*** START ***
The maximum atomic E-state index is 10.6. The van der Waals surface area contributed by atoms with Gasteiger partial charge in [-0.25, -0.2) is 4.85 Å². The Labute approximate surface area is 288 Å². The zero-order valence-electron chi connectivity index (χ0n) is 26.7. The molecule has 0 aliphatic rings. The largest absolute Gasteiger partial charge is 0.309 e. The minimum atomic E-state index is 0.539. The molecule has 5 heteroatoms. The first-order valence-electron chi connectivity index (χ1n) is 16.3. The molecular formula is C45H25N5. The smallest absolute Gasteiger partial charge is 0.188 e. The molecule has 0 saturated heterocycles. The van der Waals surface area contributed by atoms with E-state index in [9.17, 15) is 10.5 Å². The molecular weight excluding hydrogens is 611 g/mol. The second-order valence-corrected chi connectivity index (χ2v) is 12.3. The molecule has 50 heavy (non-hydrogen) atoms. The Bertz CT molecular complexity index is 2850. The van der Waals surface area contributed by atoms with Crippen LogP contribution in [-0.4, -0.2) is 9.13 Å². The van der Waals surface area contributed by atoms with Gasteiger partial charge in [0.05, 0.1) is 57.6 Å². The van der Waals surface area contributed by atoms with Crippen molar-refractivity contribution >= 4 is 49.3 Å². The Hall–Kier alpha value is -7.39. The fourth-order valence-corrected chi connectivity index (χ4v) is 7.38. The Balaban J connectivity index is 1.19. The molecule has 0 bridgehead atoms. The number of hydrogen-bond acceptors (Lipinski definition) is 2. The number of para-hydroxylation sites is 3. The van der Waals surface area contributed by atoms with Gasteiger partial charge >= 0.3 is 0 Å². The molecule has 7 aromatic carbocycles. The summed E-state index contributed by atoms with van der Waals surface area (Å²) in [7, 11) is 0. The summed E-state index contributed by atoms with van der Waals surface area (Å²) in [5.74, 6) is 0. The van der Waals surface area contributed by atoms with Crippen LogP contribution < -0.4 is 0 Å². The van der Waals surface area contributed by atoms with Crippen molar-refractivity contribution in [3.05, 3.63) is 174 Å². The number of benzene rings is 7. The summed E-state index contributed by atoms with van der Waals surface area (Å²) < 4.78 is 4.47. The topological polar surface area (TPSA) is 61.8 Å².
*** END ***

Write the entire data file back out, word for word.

The maximum atomic E-state index is 10.6. The van der Waals surface area contributed by atoms with Gasteiger partial charge in [-0.25, -0.2) is 4.85 Å². The Labute approximate surface area is 288 Å². The zero-order valence-electron chi connectivity index (χ0n) is 26.7. The molecule has 0 aliphatic rings. The largest absolute Gasteiger partial charge is 0.309 e. The minimum atomic E-state index is 0.539. The molecule has 5 heteroatoms. The first-order valence-electron chi connectivity index (χ1n) is 16.3. The molecular formula is C45H25N5. The smallest absolute Gasteiger partial charge is 0.188 e. The molecule has 0 saturated heterocycles. The van der Waals surface area contributed by atoms with E-state index in [9.17, 15) is 10.5 Å². The molecular weight excluding hydrogens is 611 g/mol. The second-order valence-corrected chi connectivity index (χ2v) is 12.3. The molecule has 50 heavy (non-hydrogen) atoms. The Bertz CT molecular complexity index is 2850. The van der Waals surface area contributed by atoms with Crippen LogP contribution in [-0.4, -0.2) is 9.13 Å². The van der Waals surface area contributed by atoms with Gasteiger partial charge in [0.05, 0.1) is 57.6 Å². The van der Waals surface area contributed by atoms with Crippen molar-refractivity contribution >= 4 is 49.3 Å². The Hall–Kier alpha value is -7.39. The fourth-order valence-corrected chi connectivity index (χ4v) is 7.38. The Balaban J connectivity index is 1.19. The molecule has 0 bridgehead atoms. The number of hydrogen-bond acceptors (Lipinski definition) is 2. The number of para-hydroxylation sites is 3. The van der Waals surface area contributed by atoms with Gasteiger partial charge >= 0.3 is 0 Å². The molecule has 7 aromatic carbocycles. The summed E-state index contributed by atoms with van der Waals surface area (Å²) in [7, 11) is 0. The summed E-state index contributed by atoms with van der Waals surface area (Å²) in [5.74, 6) is 0. The van der Waals surface area contributed by atoms with Crippen LogP contribution < -0.4 is 0 Å². The van der Waals surface area contributed by atoms with Crippen molar-refractivity contribution in [3.05, 3.63) is 174 Å². The number of benzene rings is 7. The summed E-state index contributed by atoms with van der Waals surface area (Å²) < 4.78 is 4.47. The topological polar surface area (TPSA) is 61.8 Å².